Put your wine, molasses and dates/raisins into a saucepan on a medium heat until it starts to boil, then turn down the heat and allow to reduce to a third of its volume. This is our caroenum substitute. There’s a modern version called vincotto which you can order online if you want to feel fancy but this version is easy enough.
Grind your cumin, coriander seeds and pepper in a mortar or coffee grinder. To be honest, you can use pre-ground versions of all of these if you prefer smoother sauces. Don’t spend a fortune on the supermarket jars, buy your spices in the World Food aisle and thank me later.
Check the wine has reduced, remove from heat and allow to cool slightly.
Remove the pumpkin chunks and, if you have not yet peeled them, leave them to cool. The skin will come right off with a spoon and your peeler will thank you.
Scoop the fruit from the reduced wine and place in a blender with the nuts, mint, and honey. Blend until you get a thick paste. At this point you might be tempted to taste it. Do not taste it.
Add the fish sauce, vinegar, and red wine reduction slowly as you blend until you get a thick, pesto like consistency. Do NOT taste it.
Pop it in the saucepan you reduced the wine in and heat on medium until it starts to bubble, then take off the heat. If it gets too thick add a splash of water to loosen. NOW you can taste it, because some of the ingredients need to be cooked out a little so they don’t punch you in the tastebuds. At this point, you may start to trust me.
In a small pan over medium heat, add a splash of oil or ghee and leave to get hot. Add your asafoetida and let it cook out in the oil for 30 seconds or so. This is what takes away the eggy stench. If you’re too scared of it or can’t find it, you don’t have to do this with garlic or onion powder.
Then add the cumin, coriander seeds and pepper mix into the oil and fry gently for a further 30 seconds.
Add the oil and spices into the saucepan and mix well.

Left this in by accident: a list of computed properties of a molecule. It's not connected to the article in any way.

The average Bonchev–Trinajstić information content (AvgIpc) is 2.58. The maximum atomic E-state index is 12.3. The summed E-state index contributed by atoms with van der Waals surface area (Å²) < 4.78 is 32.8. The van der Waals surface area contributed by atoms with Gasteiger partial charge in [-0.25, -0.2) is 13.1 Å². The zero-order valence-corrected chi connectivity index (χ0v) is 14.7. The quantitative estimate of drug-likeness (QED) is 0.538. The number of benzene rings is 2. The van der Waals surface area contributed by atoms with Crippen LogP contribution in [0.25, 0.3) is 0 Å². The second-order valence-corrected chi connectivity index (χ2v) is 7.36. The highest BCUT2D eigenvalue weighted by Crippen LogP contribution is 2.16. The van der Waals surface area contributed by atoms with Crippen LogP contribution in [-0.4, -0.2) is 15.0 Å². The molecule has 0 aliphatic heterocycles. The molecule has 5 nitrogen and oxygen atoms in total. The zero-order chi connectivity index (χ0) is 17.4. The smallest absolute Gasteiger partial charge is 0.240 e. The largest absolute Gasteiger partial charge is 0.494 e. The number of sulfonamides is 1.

Taste again. NOW you REALLY trust me. Told you so!
Return your pumpkin to the roasting dish, and spoon over the mixture from the saucepan. BE GENEROUS. Gently stir to ensure each chunk is completely coated.
Return to the oven for about 15-20 minutes, or until the pumpkin is completely soft and the pesto-like sauce starts to turn into a sticky crust.
Remove from oven, leave for 2 minutes and then tuck in with a side of couscous or bulgur wheat (which Apicius didn’t mention, but I think pairs very nicely. I’m also planning on putting some on a bed of hummus with a pile of pita.)
The sauce mixture, by itself, is incredibly rich, with a warmth from the spices and sweet, fruity notes from the wine, dates and honey. The fish sauce and asafoetida give that umami base that is so addictive. When you add it to the silky soft pumpkin, alchemy happens. Depending on the size of your squashes, you may not wish to use ALL of the mixture lest you drown the pumpkin, so we kept some back, loosened it with a bit more water and it made the most amazing braising sauce for chunks of beef or lamb served with rice.
This is the perfect recipe for autumnal suppers, when squashes are in season, affordable and plentiful. I love jack o’lanterns as much as the next girl, but to be honest this might be my favourite use of pumpkin. If you give this a try, and you absolutely should, please let us know what you think!!